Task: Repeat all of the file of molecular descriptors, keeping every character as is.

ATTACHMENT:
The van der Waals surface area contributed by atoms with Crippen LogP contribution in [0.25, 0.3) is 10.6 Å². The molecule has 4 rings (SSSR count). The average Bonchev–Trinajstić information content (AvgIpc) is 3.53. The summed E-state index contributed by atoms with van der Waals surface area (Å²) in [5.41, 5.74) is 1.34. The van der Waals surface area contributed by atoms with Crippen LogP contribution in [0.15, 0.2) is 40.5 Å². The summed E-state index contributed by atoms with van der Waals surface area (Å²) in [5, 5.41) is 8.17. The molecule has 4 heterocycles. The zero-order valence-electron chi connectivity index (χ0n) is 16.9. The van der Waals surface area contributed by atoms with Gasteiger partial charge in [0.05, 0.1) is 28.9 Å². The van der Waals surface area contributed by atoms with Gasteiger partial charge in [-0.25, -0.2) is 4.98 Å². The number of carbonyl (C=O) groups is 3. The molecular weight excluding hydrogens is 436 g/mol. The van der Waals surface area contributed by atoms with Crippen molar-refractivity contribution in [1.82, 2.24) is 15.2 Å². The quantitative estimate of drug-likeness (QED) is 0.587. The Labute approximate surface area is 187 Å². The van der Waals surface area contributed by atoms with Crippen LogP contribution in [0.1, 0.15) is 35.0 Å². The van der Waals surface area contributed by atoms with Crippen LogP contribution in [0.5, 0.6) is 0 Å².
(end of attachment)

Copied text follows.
The van der Waals surface area contributed by atoms with Crippen LogP contribution in [0.25, 0.3) is 10.6 Å². The molecule has 4 rings (SSSR count). The average Bonchev–Trinajstić information content (AvgIpc) is 3.53. The summed E-state index contributed by atoms with van der Waals surface area (Å²) in [5.41, 5.74) is 1.34. The van der Waals surface area contributed by atoms with Crippen LogP contribution in [0.15, 0.2) is 40.5 Å². The summed E-state index contributed by atoms with van der Waals surface area (Å²) in [5, 5.41) is 8.17. The molecule has 4 heterocycles. The zero-order valence-electron chi connectivity index (χ0n) is 16.9. The van der Waals surface area contributed by atoms with Gasteiger partial charge in [0.05, 0.1) is 28.9 Å². The van der Waals surface area contributed by atoms with Gasteiger partial charge in [-0.25, -0.2) is 4.98 Å². The number of carbonyl (C=O) groups is 3. The molecular weight excluding hydrogens is 436 g/mol. The van der Waals surface area contributed by atoms with Crippen molar-refractivity contribution in [1.82, 2.24) is 15.2 Å². The quantitative estimate of drug-likeness (QED) is 0.587. The Labute approximate surface area is 187 Å². The van der Waals surface area contributed by atoms with Crippen LogP contribution in [0.1, 0.15) is 35.0 Å². The van der Waals surface area contributed by atoms with Crippen LogP contribution in [0.5, 0.6) is 0 Å².